Despite that fact that "Beauchamp’s Career" was called a “philosophical-political novel” by Meredith himself, its plot is characteristically developed through the “Meredithian” method that juxtaposes men and women in order to show female intellectual and moral superiority. This article discusses the way in which the main protagonist, Nevil Beauchamp, is characterized in terms of a “hero” as required by the Victorian imagery throughout the novel. However, he fails to be heroic in both his life and death. Nevil’s relationships with the women he encounters (Cecilia, Renée and Jenny) always fail because he is not able “to read” women and female potentialities. In brief, Nevil is unable to change his private life, and neither is he able to change society. As can be observed through a detailed analysis of the text and its narrative strategies, failure in politics and failure in love affairs reflect a growing crisis in patriarchal society in an age of profound transformation in gender roles and (inter)relations. "Beauchamp’s Career" appears then as the first of a series of novels in which Meredith dramatizes the origins of the decline and fall of the Victorian values, while simultaneously positing a new social order in which women are requested to play a more important part.

"Bildung, Failure and Women in "Beauchamp's Career""

SOCCIO, Anna Enrichetta
2008-01-01

Abstract

Despite that fact that "Beauchamp’s Career" was called a “philosophical-political novel” by Meredith himself, its plot is characteristically developed through the “Meredithian” method that juxtaposes men and women in order to show female intellectual and moral superiority. This article discusses the way in which the main protagonist, Nevil Beauchamp, is characterized in terms of a “hero” as required by the Victorian imagery throughout the novel. However, he fails to be heroic in both his life and death. Nevil’s relationships with the women he encounters (Cecilia, Renée and Jenny) always fail because he is not able “to read” women and female potentialities. In brief, Nevil is unable to change his private life, and neither is he able to change society. As can be observed through a detailed analysis of the text and its narrative strategies, failure in politics and failure in love affairs reflect a growing crisis in patriarchal society in an age of profound transformation in gender roles and (inter)relations. "Beauchamp’s Career" appears then as the first of a series of novels in which Meredith dramatizes the origins of the decline and fall of the Victorian values, while simultaneously positing a new social order in which women are requested to play a more important part.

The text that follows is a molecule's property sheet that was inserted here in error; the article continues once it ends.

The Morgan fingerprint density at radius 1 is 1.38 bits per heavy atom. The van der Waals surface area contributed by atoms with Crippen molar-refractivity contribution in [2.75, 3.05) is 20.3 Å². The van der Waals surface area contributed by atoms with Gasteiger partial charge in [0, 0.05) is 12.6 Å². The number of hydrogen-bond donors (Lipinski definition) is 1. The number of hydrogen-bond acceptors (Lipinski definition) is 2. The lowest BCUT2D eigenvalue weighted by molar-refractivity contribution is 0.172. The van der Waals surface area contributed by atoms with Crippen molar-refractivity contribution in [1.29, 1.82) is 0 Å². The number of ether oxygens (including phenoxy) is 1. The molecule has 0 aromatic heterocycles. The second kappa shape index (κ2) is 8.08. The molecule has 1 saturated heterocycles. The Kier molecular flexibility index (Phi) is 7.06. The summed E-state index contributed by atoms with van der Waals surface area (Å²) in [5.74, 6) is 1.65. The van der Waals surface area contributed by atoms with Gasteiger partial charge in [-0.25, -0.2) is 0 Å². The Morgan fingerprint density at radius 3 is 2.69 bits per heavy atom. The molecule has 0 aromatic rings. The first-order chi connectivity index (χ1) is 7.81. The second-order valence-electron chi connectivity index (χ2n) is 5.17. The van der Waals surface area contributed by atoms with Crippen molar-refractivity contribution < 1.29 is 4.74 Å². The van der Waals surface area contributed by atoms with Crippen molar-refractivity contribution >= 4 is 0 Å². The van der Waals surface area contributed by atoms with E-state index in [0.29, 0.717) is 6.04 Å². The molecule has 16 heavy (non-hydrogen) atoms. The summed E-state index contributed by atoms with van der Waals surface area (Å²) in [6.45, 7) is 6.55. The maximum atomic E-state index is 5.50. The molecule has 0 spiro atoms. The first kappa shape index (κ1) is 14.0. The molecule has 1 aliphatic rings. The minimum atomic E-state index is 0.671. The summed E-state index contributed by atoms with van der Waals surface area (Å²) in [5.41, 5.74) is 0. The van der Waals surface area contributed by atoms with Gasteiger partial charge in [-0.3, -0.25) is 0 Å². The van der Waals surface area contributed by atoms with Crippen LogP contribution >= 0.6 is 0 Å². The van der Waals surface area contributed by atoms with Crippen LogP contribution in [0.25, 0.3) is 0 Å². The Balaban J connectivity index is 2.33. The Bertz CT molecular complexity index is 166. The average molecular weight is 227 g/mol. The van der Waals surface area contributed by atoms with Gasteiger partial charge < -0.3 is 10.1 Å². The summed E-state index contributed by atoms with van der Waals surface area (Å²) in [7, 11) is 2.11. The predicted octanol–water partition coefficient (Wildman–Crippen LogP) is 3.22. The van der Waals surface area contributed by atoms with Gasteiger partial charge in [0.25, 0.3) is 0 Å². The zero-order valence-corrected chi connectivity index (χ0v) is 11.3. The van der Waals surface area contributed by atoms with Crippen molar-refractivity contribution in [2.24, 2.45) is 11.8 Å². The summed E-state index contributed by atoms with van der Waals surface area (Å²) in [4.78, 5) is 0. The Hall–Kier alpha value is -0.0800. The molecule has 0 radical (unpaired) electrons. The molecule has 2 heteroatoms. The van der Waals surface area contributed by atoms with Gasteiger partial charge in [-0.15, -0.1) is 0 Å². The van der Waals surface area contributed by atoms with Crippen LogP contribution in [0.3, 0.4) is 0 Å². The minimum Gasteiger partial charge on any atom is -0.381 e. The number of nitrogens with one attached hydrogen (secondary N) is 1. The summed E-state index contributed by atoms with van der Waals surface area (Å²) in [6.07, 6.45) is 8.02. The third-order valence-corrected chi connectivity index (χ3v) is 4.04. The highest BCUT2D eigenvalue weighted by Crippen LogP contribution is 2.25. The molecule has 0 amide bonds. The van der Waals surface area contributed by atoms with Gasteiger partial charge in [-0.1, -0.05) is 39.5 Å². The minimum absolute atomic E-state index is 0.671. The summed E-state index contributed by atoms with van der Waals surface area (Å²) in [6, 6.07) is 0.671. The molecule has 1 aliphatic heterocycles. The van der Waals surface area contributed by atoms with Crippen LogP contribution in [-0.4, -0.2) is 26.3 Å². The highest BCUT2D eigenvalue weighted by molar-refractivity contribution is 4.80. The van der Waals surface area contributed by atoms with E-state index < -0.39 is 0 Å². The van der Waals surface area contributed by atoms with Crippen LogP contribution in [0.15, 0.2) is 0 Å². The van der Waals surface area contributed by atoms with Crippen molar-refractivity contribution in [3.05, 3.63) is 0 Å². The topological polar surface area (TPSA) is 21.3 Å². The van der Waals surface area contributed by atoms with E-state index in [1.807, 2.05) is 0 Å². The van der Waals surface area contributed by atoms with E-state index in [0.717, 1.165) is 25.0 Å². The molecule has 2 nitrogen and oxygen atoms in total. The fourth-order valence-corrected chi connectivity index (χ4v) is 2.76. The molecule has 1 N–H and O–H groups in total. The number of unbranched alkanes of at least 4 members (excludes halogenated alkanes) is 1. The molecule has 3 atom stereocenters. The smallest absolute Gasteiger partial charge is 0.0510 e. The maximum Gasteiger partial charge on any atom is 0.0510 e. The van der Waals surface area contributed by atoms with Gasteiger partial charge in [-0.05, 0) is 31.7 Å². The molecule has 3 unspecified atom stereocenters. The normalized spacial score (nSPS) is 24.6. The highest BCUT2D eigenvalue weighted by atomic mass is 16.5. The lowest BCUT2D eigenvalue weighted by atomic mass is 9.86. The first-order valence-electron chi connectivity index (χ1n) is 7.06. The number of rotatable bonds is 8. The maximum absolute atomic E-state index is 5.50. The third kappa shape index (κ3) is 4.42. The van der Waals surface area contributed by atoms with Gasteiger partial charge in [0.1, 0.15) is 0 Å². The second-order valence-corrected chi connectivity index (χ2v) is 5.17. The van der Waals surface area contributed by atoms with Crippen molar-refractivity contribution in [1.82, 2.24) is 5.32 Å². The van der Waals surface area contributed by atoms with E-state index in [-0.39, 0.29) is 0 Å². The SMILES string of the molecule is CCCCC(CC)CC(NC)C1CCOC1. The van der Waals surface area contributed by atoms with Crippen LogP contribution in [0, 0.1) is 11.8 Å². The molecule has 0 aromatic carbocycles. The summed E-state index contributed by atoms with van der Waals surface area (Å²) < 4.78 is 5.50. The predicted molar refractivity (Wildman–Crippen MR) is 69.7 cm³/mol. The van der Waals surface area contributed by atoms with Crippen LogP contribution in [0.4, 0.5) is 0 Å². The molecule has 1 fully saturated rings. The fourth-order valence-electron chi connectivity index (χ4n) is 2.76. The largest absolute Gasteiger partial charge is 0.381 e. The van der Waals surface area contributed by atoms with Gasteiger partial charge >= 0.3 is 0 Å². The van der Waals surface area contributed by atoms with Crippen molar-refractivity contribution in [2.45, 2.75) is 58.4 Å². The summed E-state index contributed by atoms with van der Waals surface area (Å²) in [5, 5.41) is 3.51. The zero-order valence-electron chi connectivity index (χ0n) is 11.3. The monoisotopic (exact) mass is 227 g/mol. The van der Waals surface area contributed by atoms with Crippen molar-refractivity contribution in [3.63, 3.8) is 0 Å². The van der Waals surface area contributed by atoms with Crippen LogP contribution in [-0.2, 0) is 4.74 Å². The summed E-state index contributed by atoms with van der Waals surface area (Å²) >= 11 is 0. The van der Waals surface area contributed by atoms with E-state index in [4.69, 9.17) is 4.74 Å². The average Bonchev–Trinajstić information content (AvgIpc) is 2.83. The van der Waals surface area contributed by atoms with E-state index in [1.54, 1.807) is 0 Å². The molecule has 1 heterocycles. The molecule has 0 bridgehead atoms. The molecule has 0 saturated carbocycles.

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Utilizza questo identificativo per citare o creare un link a questo documento: https://hdl.handle.net/11564/135362
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